The main problems with symbian from a users perspective are interface and ease of use problems which should be easy to clean up, but Nokia never seemed to care.

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    Well, that's sort of the rub: if the Symbian UI was so easy to fix---and I'm no software engineer, so I'll defer on that subject----then why hadn't Nokia already done so?

    Maybe they either just could not do so, or, as foosion stated, they just didn't think it was worth their time and man-hours. We'll never really know, I guess.

    Personally, I suspect that some internal bean counter drew up a Powerpoint presentation that showed how revenue wouldn't increase if man hours were spent working on Symbian.

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    Wirelessly posted (Mozilla/5.0 (SymbianOS/9.4; Series60/5.0 NokiaN97-3/22.2.110; Profile/MIDP-2.1 Configuration/CLDC-1.1) AppleWebKit/525 (KHTML, like Gecko) BrowserNG/7.1.4)

    like, no...
    the open source community loves Qt....
    that has become the go to IDE for creating apps....
    developers would've gravitated to Symbian/Meego naturally...
    it's easy to port between the platforms...

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    Quote Originally Posted by Hobbiest View Post
    can anyone tell me whats wrong with symbian,
    its just too much legacy code that even nokia themselves have a hard time sorting out. even mr steve litchfield hinted last week (something to this effect), that talking with some internal contacts and enginners on the symbian teams said "really we cant fix symbian, nobody can fix symbian". i shortened that and made it my own. but nokia top level people likely knew this, talked with managers and engineers of the teams, and thought to themselves "what they hell are we doing supporting this thing!"

    symbian has 6000 members working on the OS. let me repeat, 6 THOUSAND people. sure, they are huge and sell a lot of devices. but when google and apple can do a better job with android/iOS, using 100 people (exaggerating here), at what point do you just need to scrap the whole thing? nokia pays 1 billion a year just for the symbian team. that's a money pit if there ever was one.
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    i never was a big fan of winmo. it was buggy, unstable. i was restarting it constantly. although my old palm treo 700wx worked damn good and didnt have to reset it very much at all.

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    i agree with tackleberry, i had my palmtreo 750 way back 2006, until today it works just absolutely great.. although i have my Xperia from timtechs.com, i still dont think the WM isnt stable as Android is..

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    Quote Originally Posted by RogerPodacter View Post
    symbian has 6000 members working on the OS. let me repeat, 6 THOUSAND people. sure, they are huge and sell a lot of devices. but when google and apple can do a better job with android/iOS, using 100 people (exaggerating here), at what point do you just need to scrap the whole thing? nokia pays 1 billion a year just for the symbian team. that's a money pit if there ever was one.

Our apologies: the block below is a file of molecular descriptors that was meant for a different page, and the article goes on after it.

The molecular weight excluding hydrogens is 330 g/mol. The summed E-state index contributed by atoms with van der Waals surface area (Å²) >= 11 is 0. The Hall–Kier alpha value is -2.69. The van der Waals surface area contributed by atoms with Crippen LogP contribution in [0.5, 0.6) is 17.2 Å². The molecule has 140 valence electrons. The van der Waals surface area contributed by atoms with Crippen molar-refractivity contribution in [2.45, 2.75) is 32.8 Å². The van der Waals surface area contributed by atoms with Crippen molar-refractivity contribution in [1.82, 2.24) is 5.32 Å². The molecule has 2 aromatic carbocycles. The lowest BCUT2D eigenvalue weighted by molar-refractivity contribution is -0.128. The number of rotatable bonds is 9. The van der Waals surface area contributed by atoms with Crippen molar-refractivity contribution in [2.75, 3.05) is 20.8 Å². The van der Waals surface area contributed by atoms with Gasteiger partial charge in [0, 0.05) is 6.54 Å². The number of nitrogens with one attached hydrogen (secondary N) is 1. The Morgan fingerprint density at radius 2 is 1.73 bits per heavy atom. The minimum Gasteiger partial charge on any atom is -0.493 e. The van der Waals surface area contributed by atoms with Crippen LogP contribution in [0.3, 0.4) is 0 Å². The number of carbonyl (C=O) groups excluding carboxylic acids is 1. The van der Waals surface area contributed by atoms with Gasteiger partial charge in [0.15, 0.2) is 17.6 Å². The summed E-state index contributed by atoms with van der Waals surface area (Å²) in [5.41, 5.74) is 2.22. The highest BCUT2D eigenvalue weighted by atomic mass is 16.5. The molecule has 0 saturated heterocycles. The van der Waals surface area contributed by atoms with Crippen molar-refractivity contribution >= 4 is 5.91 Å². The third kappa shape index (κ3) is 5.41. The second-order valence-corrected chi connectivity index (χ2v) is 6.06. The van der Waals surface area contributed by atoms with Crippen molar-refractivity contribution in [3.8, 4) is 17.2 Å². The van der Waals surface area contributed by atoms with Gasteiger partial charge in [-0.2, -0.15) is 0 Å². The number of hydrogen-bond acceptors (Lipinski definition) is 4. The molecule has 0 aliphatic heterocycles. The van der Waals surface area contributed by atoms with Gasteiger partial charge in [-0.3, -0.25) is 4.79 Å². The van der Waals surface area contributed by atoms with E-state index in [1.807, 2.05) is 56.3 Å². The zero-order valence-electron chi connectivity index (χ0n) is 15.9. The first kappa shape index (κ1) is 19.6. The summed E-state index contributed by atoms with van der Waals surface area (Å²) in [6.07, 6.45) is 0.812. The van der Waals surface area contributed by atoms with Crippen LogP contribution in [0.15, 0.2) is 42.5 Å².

That 6000 number of people being laid off with the change of strategy is not the number of people who work on the OS. Yes some of that 6000 work on the OS directly, but there are also people that develop 1st part applications, testers, designers, graphic designers, musicians, management, HR, office managers, cafeteria staff, janitors, IT guys, and countless other support jobs that you find with any business. Probably a few hundred people work directly on the OS.


    Quote Originally Posted by packratdog View Post
    People (in my immediate surroundings at least) used to believe Smartphones had a learning curve associated with them. The ability to change fonts, resizing themes, manual network switching, TRUE multitasking of PIM functions, etc. All were the hallmark of Nokia products which endusers had to adapt to a certant level of understanding (...at worst conform to the notion that a certain skill set was needed) to do such things. Now the standard has shifted due to the changing marketing trends. It was the "techy"/IS crowd that thrived with devices such as these in the past, but now manufacturers managed to find a feasible/profitable way to offer comperable functionality that the average Joe can enjoy without any technological challenges.
    I think that your a little harsh on the ease of use of Symbian phones, or the technological challenges, my sister in law owns an older N73, never asked me how to do this or that (with the exception of PC Suite), but she utilizes it as well as anyone else, but when it comes to PC's, to give you an example, I spent 2 hours on the phone with her just the other day, to walk her through the installation and set up of new software that she bought, that most could do on their own in 15 minutes.

    Also, my wife inherited my E66 and is using it fine, and she's also using my N8 when were at home on in the car, taking pictures, videos, internet radio, using the FM transmitter, playing games, Ovi Maps, and countless other things, the only thing that I had to show her was where the shutter button was.